"Learning about the mediation process by studying the adversarial opinion that the ADR process was designed to avoid may be ironic, but it can be productive. Admittedly, a written trial or appellate court decision is by no means a perfect window into the world of mediation. Only the rare mediated dispute shows up in a reported opinion. Moreover, court opinions, particularly appellate court opinions, do not provide a full picture of the conflicts faced by the parties. Still, given the oft-expressed mediation objective of providing an alternative to the traditional adversarial system, the phenomenon of mediation litigation is a 'disputing irony' that warrants closer examination. Indeed, much can be learned from these 'failed' mediations."
James Coben and Peter N. Thompson, Disputing Irony: A Systematic Look at Litigation About Mediation, 11 Harvard Negotiation Law Review 43 (Spring 2006. For an update on Mediation litigation trends, see Mediation Litigation Trends: 1999-2007, 1 WORLD ARBITRATION & MEDIATION REVIEW 395 (2007), also authored by professors Coben and Thompson.
Welcome to the Mediation Case Law Project at Hamline University School of Law. This site is devoted to examining the lessons that can be learned from "failed mediations." Whether you are a mediator, a lawyer representing clients in mediation, or a mediation consumer, the phenomena of litigation about mediation is something you ignore at your peril. For a systematic examination of mediation litigation trends, please read Disputing Irony: A Systematic Look at Litigation About Mediation, 11 Harvard Negotiation Law Review 43 (Spring 2006), and Mediation Litigation Trends: 1999-2007, 1 WORLD ARBITRATION & MEDIATION REVIEW 395 (2007), authored by Hamline Professors James Coben and Peter Thompson.
On this website you will find the following tools:
- More than 40 teaching videos produced by Professor Coben and the Minnesota State Bar Association. Each video, typically less than three minutes in length, focuses on a single reported mediation case and attempts to illustrate what went wrong at the mediation that resulted in litigation. Videos are organized by litigation theme: enforcement, confidentiality, sanctions, ethics/malpractice, and miscellaneous. For each video you click on, you will be directed to a short case summary and a windows wmv or quicktime video file. There is no charge for use. The videos present a valuable jumping off point (often "tongue in cheek") for critical discussion of significant mediation issues, suitable for academic classes, mediation training, or continuing education courses.
- Written summaries of the most significant mediation cases (1999 to today), organized in a variety of user-friendly ways (by type of mediation dispute; alphabetical; by year).
- A database containing all mediation cases reported on Westlaw where U.S. state or federal judges were forced to decide a disputed issue about mediation (2,219 cases between 1999 and 2005). You can download the database (it's a searchable excel file) and quickly find cases about particular mediation subjects in specific jurisdictions.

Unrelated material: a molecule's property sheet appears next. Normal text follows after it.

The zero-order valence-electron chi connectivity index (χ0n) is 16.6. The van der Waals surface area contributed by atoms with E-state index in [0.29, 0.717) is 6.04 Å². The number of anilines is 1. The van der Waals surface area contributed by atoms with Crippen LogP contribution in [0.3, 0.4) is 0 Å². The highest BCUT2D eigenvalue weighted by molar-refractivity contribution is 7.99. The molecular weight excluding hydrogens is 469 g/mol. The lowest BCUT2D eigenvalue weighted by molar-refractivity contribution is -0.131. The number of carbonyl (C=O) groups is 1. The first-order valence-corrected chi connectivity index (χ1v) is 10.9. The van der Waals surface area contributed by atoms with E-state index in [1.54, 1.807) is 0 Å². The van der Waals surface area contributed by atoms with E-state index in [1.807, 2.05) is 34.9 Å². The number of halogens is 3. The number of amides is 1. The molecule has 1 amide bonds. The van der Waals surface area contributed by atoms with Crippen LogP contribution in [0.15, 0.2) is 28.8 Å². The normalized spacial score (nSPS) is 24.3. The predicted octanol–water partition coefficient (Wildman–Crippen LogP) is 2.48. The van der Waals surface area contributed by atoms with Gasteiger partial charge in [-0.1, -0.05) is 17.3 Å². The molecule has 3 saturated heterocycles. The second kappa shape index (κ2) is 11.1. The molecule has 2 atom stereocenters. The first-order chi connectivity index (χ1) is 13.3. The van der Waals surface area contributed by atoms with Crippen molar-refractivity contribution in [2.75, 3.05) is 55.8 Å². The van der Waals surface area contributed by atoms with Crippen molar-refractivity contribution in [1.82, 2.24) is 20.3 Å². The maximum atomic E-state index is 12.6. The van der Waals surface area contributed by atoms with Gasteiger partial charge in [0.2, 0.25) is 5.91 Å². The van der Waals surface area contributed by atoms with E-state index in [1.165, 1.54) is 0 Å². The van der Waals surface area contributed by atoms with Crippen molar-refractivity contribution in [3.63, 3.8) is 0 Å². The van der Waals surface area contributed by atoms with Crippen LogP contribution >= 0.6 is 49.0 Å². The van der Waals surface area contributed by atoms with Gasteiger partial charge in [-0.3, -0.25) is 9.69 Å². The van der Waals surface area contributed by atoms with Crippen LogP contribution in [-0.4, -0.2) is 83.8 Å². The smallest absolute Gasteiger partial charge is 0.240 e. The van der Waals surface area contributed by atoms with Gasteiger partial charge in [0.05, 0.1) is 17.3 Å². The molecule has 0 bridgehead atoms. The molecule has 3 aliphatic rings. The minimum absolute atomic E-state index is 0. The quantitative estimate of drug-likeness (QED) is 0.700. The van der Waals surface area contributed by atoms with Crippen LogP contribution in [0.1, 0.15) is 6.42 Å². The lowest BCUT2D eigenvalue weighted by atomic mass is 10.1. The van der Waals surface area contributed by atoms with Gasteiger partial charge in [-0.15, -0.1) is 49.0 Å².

A Quick Review
Realizing that there was a treasure trove of data in the large body of judicial reflection on mediation, we decided to systematically try to analyze mediation case law. As described in more detail when you click on the database link above, we ended up compiling 2219 state and federal court mediation decisions available on the Westlaw databases "allstates" and "allfeds" for the years 1999 through 2005. In this seven-year span when general civil case loads were relatively steady or declining nationwide, mediation litigation increased from just 172 decisions in 1999 to more than 500 in 2005.
The mediation issues being litigated are quite diverse. We expected, and indeed found, large numbers of opinions about mediation confidentiality (237), enforcement of mediated settlements (953), duty to mediate (491), and sanctions (180). However, we did not anticipate the significant number of decisions addressing mediation fee and cost issues (453), ethics/malpractice (160), or the intersection between mediation and arbitration (144).
We were surprised by how frequently courts consider evidence of what transpired in mediations. There are nearly 500 opinions in the database in which courts considered mediation evidence without either party raising confidentiality issues. Moreover, mediators offered testimony in 126 cases, with objections raised only 41 times, and the evidence was precluded in only 17 cases. This rather cavalier approach to disclosure of mediation information is certainly at odds with the conventional wisdom positing that confidentiality is central to the mediation process.
Equally surprising was the dearth of cases addressing mediator misconduct, which was asserted as a contract defense only twenty-six times in seven years. Either the concern about coercive mediators is unwarranted or the litigation process does not provide an appropriate forum to address this issue. Most of the enforcement cases raised traditional contract defenses. One general conclusion to be drawn from the dataset is that in litigation, existing legal norms force defects in the mediation process to be framed in terms identical to those used to address issues that plague unfacilitated party-bargaining. Thus, when parties attempt to enforce mediation settlements in court, the litigation focuses on typical contract issues, such as claims of unenforceable agreements to agree, failure to have a meeting of the minds, fraud, changed circumstances, and mistake.